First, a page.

I know this question maybe sounds odd and like a tautology, but in Buddhism the word dukkha seems to mean both the objective 'property' of being not satisfying and the subjective suffering. So is the goal to experience dukkha objectively, but not subjectively?
The nature of Dukkha will become very clear when practicing insight meditation. One will come to see that conditioned phenomena are unsatisfying due to them being impermanent.
It is likened to a glass cup with a little, almost invisible crack in it. That glass is in a process of breaking up already when it has come into existence. Or a bridge where the pillars have tiny cracks in them. From far away the bridge look solid but when taking a closer look, the pillars are breaking up, soon to fall apart.
Mahasi Sayadaw likened the break up of conditioned phenomena, here the physical body, to a dilapidated house that can come down at any time.
All conditioned phenomena are dukkha because they do not last and they are uncontrollable, since one cannot make them stay any longer just because one wants them to. Likewise painful phenomena will not go away just because one wants them to.
If you want to understand this in the deepest way, you have to practice insight meditation and see this with your own eyes.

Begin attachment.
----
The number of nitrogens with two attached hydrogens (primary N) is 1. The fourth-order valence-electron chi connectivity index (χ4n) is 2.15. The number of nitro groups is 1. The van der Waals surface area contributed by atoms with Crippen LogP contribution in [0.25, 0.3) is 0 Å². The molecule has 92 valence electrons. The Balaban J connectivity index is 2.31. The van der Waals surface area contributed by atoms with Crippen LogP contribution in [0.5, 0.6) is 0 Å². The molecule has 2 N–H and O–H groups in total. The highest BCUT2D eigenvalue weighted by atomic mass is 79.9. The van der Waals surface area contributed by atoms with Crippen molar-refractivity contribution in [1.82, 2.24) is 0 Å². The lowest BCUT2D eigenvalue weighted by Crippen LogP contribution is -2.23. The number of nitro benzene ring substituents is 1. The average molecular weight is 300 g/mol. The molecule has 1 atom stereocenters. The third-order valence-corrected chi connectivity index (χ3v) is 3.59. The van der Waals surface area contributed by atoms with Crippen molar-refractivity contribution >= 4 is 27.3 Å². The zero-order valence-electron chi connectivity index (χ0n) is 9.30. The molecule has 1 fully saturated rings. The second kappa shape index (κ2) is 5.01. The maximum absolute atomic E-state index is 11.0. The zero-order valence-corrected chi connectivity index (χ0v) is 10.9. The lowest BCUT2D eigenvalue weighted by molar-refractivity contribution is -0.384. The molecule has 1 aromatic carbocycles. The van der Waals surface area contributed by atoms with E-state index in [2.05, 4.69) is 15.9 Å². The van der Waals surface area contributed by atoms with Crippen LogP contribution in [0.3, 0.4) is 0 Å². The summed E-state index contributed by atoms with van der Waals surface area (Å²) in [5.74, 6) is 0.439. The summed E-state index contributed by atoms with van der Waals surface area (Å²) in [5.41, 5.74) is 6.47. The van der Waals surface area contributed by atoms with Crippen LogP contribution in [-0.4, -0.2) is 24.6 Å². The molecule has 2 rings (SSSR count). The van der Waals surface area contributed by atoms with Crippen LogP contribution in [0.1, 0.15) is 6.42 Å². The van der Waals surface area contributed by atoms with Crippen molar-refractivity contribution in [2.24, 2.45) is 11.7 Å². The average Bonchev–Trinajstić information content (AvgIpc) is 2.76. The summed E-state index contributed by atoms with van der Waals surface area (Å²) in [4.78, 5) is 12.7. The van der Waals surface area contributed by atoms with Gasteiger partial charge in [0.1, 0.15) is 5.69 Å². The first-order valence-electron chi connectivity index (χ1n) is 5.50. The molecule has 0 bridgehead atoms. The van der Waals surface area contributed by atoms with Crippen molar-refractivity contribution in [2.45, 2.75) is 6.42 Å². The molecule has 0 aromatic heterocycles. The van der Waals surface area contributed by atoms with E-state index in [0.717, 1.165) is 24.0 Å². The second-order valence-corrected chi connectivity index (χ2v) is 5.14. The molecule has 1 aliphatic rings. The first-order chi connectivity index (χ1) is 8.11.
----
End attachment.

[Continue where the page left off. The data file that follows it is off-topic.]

Dukkha arises from any feeling which you would perceive:
- pain - this on itself is painful
- pleasure - this is painful when you part with it
- neither pleasure nor painful - this will also change into pure pain or pleasure followed by the pain of parting with it as you still creating conditions for future existance
There are multiple shades of Dukkha as in the above description where the most gross is pain as when you are picked with a pin. Any sane being may it be human or animal will not enjoy being picked with a pin. Since there is no satisfaction in such experiences or being do not perceive it the be desirable Dukkha is undesirable.
These sensations or feelings arise from the perception that an experience is:
- favorable -> pleasure
- unfavorable -> pain
- neutral -> neither pain nor pleasure
All these experiences are conditioned. When the conditioning factor disappears so does the sensation associated with. The conditioning factors are not permanent nor in your control to keep experiencing pleasure. Also you might get bored with an experience and then you perceiving this as favorable experience will change where by changing the sensation or feeling experience.
There are few things happen when you experience a sensation of feeling:
- pleasure - develop greed to experience more
- pain - you develop aversion towards it and want to get rid of it or experience less of it
- neutral - you are ignorant of the fact that you are still in the process of creating future experiences whereby you will experience pain
With the above reaction your mind start creating thoughts on:
- in the future I should be like this or do as such
- in the past I should have done as such
Also in striving to realise the sensation you crave for, you would take action which in some cases might not be wholesome.
All the above creates conditioning (Sankhara) for future experiences which again will be unsatisfactory. The conditioning are from 3 sources which are discussed above:
- mental conditioning arising from perception and sensation
- verbal conditioning arising from thinking and pondering, this is called verbal as you need to think and form the speech before you talk